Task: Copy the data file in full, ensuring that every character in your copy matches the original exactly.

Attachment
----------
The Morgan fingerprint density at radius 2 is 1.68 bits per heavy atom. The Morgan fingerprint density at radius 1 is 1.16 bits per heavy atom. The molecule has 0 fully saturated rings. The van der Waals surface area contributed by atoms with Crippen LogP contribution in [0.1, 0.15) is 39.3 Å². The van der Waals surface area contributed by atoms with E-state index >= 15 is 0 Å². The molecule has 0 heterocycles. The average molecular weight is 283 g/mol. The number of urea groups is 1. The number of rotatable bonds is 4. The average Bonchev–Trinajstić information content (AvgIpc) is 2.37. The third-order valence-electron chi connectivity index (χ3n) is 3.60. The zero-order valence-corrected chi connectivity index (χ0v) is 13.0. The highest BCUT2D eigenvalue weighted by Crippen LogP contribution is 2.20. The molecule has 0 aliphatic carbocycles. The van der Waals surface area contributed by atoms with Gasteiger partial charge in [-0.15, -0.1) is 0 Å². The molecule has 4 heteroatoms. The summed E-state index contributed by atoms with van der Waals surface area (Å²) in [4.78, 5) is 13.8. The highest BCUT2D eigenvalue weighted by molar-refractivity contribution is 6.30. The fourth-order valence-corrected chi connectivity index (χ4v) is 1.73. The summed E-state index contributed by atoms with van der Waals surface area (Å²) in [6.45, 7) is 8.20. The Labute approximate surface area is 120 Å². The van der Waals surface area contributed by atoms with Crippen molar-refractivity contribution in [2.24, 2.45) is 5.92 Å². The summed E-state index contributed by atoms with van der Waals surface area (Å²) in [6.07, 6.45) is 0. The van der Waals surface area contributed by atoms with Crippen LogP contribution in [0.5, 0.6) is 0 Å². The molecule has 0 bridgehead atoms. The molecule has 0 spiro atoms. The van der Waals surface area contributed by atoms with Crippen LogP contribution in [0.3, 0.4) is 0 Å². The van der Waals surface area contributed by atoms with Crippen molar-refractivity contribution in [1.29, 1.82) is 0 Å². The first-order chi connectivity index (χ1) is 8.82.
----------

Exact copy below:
The Morgan fingerprint density at radius 2 is 1.68 bits per heavy atom. The Morgan fingerprint density at radius 1 is 1.16 bits per heavy atom. The molecule has 0 fully saturated rings. The van der Waals surface area contributed by atoms with Crippen LogP contribution in [0.1, 0.15) is 39.3 Å². The van der Waals surface area contributed by atoms with E-state index >= 15 is 0 Å². The molecule has 0 heterocycles. The average molecular weight is 283 g/mol. The number of urea groups is 1. The number of rotatable bonds is 4. The average Bonchev–Trinajstić information content (AvgIpc) is 2.37. The third-order valence-electron chi connectivity index (χ3n) is 3.60. The zero-order valence-corrected chi connectivity index (χ0v) is 13.0. The highest BCUT2D eigenvalue weighted by Crippen LogP contribution is 2.20. The molecule has 0 aliphatic carbocycles. The van der Waals surface area contributed by atoms with Gasteiger partial charge in [-0.15, -0.1) is 0 Å². The molecule has 4 heteroatoms. The summed E-state index contributed by atoms with van der Waals surface area (Å²) in [4.78, 5) is 13.8. The highest BCUT2D eigenvalue weighted by molar-refractivity contribution is 6.30. The fourth-order valence-corrected chi connectivity index (χ4v) is 1.73. The summed E-state index contributed by atoms with van der Waals surface area (Å²) in [6.45, 7) is 8.20. The Labute approximate surface area is 120 Å². The van der Waals surface area contributed by atoms with Crippen molar-refractivity contribution in [2.24, 2.45) is 5.92 Å². The summed E-state index contributed by atoms with van der Waals surface area (Å²) in [6.07, 6.45) is 0. The van der Waals surface area contributed by atoms with Crippen LogP contribution in [0.5, 0.6) is 0 Å². The molecule has 0 bridgehead atoms. The molecule has 0 spiro atoms. The van der Waals surface area contributed by atoms with Crippen LogP contribution in [0.3, 0.4) is 0 Å². The van der Waals surface area contributed by atoms with Crippen molar-refractivity contribution in [1.29, 1.82) is 0 Å². The first-order chi connectivity index (χ1) is 8.82.